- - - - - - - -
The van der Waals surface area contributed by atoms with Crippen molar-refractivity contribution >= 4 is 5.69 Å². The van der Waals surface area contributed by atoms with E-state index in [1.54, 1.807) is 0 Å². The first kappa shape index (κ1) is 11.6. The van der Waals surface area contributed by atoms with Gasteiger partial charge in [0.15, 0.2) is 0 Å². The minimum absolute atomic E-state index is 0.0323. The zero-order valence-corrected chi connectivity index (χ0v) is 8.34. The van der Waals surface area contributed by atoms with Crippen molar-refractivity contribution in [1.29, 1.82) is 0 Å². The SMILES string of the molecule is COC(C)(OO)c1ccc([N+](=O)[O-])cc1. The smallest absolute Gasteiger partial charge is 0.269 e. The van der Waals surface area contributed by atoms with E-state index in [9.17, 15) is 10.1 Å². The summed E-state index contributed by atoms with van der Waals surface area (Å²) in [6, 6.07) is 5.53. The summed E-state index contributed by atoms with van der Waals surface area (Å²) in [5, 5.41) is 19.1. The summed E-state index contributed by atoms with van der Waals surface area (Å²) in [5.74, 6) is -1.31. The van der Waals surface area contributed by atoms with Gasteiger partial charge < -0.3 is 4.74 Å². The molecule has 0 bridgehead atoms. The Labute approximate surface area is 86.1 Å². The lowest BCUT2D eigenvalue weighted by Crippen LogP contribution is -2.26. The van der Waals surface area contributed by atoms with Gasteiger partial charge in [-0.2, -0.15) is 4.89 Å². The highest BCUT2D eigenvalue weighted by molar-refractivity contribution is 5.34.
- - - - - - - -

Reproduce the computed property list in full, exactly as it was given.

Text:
The van der Waals surface area contributed by atoms with Crippen molar-refractivity contribution >= 4 is 5.69 Å². The van der Waals surface area contributed by atoms with E-state index in [1.54, 1.807) is 0 Å². The first kappa shape index (κ1) is 11.6. The van der Waals surface area contributed by atoms with Gasteiger partial charge in [0.15, 0.2) is 0 Å². The minimum absolute atomic E-state index is 0.0323. The zero-order valence-corrected chi connectivity index (χ0v) is 8.34. The van der Waals surface area contributed by atoms with Crippen molar-refractivity contribution in [1.29, 1.82) is 0 Å². The SMILES string of the molecule is COC(C)(OO)c1ccc([N+](=O)[O-])cc1. The smallest absolute Gasteiger partial charge is 0.269 e. The van der Waals surface area contributed by atoms with E-state index in [9.17, 15) is 10.1 Å². The summed E-state index contributed by atoms with van der Waals surface area (Å²) in [6, 6.07) is 5.53. The summed E-state index contributed by atoms with van der Waals surface area (Å²) in [5, 5.41) is 19.1. The summed E-state index contributed by atoms with van der Waals surface area (Å²) in [5.74, 6) is -1.31. The van der Waals surface area contributed by atoms with Gasteiger partial charge < -0.3 is 4.74 Å². The molecule has 0 bridgehead atoms. The Labute approximate surface area is 86.1 Å². The lowest BCUT2D eigenvalue weighted by Crippen LogP contribution is -2.26. The van der Waals surface area contributed by atoms with Gasteiger partial charge in [-0.2, -0.15) is 4.89 Å². The highest BCUT2D eigenvalue weighted by molar-refractivity contribution is 5.34.